Parent teacher interviews can be one of the most daunting and stressful tasks for a beginning teacher. There’s just so much uncertainty! Are the parents going to be nice? Will they understand why you seat Jessica away from her best friend? Will they be angry that Tim achieved 48% on his last assessment? Maybe they’ll be disappointed that Sarah has slipped from an A to a B grade? Will they agree with your philosophy on homework? Have you been differentiating the work enough to meet Harry’s needs?
Whether you are a first-year teacher who is totally new to parent teacher interviews, or you’re an experienced teacher looking to make the meetings run smoother, there are some simple things you can do to prepare for your parent interviews.
Preparation will help you feel like a more professional, organised teacher and to boost your confidence heading into these meetings, so you can get the most out of the experience. In this article I will share my top tips for teachers going into parent teacher interviews. The advice till be broken up into two sections – things you can do before parent teacher interviews to prepare, and things you can do during parent teacher interviews to ensure they run smoothly. Remember this is an extensive list – don’t panic if you don’t do some of these things! My hope is that you take away 2-3 tips from this list and try them out yourself.
Plus, the good news is they get easier with experience!
The importance of parent teacher interviews
There is no denying that parent teacher interviews are important part of reporting duties. It’s vital that parents of your students understand how their child is progressing in your subject. After all, how are they supposed to support their child’s learning if they don’t know how they’re progressing?
But keep in mind that parent teacher interviews are also a fantastic opportunity for you to learn more about your students. You may find out some strategies they have worked will with a particular student in the past that you can implement in your own classroom. Maybe you’ll discover an interest or hobby the student has that you can work into your lessons to increase engagement. You may learn there are things going on at home that account for a students’ behaviour change. The more you know about your students, the better you can support them in the classroom.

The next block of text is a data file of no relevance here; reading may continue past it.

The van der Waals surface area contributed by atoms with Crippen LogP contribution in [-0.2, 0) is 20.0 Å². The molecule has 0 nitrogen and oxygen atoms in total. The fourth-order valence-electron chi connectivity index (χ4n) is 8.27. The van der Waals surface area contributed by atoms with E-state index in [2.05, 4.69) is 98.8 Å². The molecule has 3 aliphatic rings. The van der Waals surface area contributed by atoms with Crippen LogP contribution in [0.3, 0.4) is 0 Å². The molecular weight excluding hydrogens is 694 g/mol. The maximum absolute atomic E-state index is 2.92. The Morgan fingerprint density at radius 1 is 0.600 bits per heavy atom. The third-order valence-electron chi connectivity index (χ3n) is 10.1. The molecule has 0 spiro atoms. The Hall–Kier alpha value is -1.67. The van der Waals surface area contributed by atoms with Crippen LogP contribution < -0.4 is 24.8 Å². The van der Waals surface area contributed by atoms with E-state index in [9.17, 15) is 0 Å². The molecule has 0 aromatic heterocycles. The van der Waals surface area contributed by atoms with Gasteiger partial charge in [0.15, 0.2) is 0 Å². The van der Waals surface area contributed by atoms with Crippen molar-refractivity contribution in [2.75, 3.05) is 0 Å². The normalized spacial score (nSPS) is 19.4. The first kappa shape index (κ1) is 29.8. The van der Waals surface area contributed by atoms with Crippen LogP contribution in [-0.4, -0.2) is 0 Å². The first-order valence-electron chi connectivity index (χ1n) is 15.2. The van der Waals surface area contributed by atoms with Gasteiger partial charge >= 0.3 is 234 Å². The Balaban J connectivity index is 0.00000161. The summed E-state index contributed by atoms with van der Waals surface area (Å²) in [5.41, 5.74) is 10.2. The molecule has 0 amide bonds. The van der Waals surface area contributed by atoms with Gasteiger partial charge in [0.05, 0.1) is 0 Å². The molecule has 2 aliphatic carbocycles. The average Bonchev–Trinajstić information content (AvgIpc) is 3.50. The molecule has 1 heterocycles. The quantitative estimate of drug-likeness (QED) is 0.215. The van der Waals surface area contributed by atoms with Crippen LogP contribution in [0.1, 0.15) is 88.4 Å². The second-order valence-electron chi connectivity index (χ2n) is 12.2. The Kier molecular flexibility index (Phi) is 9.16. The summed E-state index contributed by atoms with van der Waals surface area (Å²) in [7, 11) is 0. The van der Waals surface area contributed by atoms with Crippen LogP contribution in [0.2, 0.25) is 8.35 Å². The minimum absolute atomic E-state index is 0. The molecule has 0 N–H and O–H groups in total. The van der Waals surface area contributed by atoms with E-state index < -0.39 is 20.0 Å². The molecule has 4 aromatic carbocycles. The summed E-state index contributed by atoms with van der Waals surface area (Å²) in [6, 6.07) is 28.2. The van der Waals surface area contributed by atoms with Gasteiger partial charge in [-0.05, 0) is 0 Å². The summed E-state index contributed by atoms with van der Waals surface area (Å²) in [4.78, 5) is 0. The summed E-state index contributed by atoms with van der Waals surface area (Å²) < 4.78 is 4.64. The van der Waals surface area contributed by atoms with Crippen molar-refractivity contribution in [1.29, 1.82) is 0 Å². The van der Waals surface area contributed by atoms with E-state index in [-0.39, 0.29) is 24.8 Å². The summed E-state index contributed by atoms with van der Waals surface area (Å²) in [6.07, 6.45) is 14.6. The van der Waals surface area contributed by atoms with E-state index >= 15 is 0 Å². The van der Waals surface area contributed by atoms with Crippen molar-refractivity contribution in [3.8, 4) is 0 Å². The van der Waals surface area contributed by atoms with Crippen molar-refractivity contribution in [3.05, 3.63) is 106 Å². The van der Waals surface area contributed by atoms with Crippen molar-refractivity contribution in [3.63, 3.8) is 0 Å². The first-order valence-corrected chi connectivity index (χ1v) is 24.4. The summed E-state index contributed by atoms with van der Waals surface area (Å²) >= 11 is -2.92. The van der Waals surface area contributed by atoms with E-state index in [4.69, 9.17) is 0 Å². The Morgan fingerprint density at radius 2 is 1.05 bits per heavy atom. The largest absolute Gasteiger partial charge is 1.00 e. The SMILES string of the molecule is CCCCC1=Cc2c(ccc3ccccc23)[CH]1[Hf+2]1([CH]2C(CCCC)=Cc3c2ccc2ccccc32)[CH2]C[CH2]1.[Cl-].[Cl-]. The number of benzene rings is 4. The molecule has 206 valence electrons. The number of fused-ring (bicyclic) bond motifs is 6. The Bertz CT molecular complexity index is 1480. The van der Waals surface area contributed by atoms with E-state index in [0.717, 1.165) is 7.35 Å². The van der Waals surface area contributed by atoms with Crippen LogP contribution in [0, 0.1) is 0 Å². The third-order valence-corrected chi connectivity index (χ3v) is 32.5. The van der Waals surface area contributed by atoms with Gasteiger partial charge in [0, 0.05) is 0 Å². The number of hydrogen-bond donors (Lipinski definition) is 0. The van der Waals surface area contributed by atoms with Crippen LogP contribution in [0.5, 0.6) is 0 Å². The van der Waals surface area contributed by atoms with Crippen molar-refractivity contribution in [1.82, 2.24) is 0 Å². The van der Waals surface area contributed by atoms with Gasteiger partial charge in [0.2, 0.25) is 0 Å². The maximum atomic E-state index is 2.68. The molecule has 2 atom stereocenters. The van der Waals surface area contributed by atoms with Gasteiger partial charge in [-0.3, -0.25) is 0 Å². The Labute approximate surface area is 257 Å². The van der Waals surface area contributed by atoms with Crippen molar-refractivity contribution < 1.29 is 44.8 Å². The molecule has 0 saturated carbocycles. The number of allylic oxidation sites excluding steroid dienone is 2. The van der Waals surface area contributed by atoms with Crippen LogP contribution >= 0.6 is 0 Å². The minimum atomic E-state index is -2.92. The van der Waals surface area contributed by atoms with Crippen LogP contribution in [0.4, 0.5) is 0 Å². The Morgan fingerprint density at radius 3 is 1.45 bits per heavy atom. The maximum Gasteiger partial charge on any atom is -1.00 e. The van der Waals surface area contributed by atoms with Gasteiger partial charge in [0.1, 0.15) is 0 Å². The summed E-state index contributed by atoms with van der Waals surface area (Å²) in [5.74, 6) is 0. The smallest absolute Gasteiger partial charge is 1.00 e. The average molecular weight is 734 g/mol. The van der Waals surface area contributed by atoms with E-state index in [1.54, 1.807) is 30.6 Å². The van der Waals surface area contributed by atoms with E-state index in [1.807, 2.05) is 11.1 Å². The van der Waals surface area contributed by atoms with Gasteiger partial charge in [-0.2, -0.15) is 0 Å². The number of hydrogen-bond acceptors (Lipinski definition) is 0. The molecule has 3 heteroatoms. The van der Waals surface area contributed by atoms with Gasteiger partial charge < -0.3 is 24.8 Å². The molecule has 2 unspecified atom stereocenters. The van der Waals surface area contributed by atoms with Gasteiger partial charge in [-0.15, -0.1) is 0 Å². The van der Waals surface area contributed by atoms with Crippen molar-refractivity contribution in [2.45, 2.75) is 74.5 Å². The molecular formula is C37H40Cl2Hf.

Remember, you and the parent both have the same goal – to see the student achieve to the best of their potential. The objective of these meetings is to figure out how you and the parent can work together to support the student.
What to expect going into parent teacher interviews
Parent teacher interviews will run differently, depending on your school. Some schools will have a parent teacher day, where lessons are cancelled, and you spend the full day meeting with parents. others will have a parent teacher night, where you will teach like normal during the day and stay back to meet with parents in the evening. Some will allow parents to book in for the meetings online, so you will know exactly who you are meeting before the day. And some schools will allow the parents to come in whenever they can throughout the day.
Whatever the format of your parent teacher interviews, it is safe to assume that it will be a long and exhausting day!
Tips for teachers before going into parent teacher interviews
Ensure parents won’t be surprised in their parent teacher interview
Most schools do a good job at communicating this idea – you’ve probably heard the phrase “no surprises!” tossed around at reporting time and it is the very same for parent teacher interviews.
Your parent teacher interviews will run so much smoother if the parent already has an idea of how their student is progressing in your class. You should be in contact with the parents throughout the entire year, not just around reporting and interview time.
If a parent has heard nothing about how their student is doing in your class and only discovers their behaviour issues and failing grades during the parent teacher interview, it’s understandable that they’re going to have questions and won’t be happy.
However, if parents come into your parent teacher interview with an understanding of how their student is progressing, more time can be spent working out how you can both work to support the student and the meeting will be much more productive.
What you can do to avoid surprises:
- Send home letters of concern – I send these after each assessment to ensure I’m keeping on top of them
- Send home letters of commendation – frequently students aren’t rewarded for their good effort and most of our energy is spent dealing with negative behaviour and poor achievement, letters of commendation can help win over both students and parents
- Email updates – send a class email out notifying parents of upcoming assessment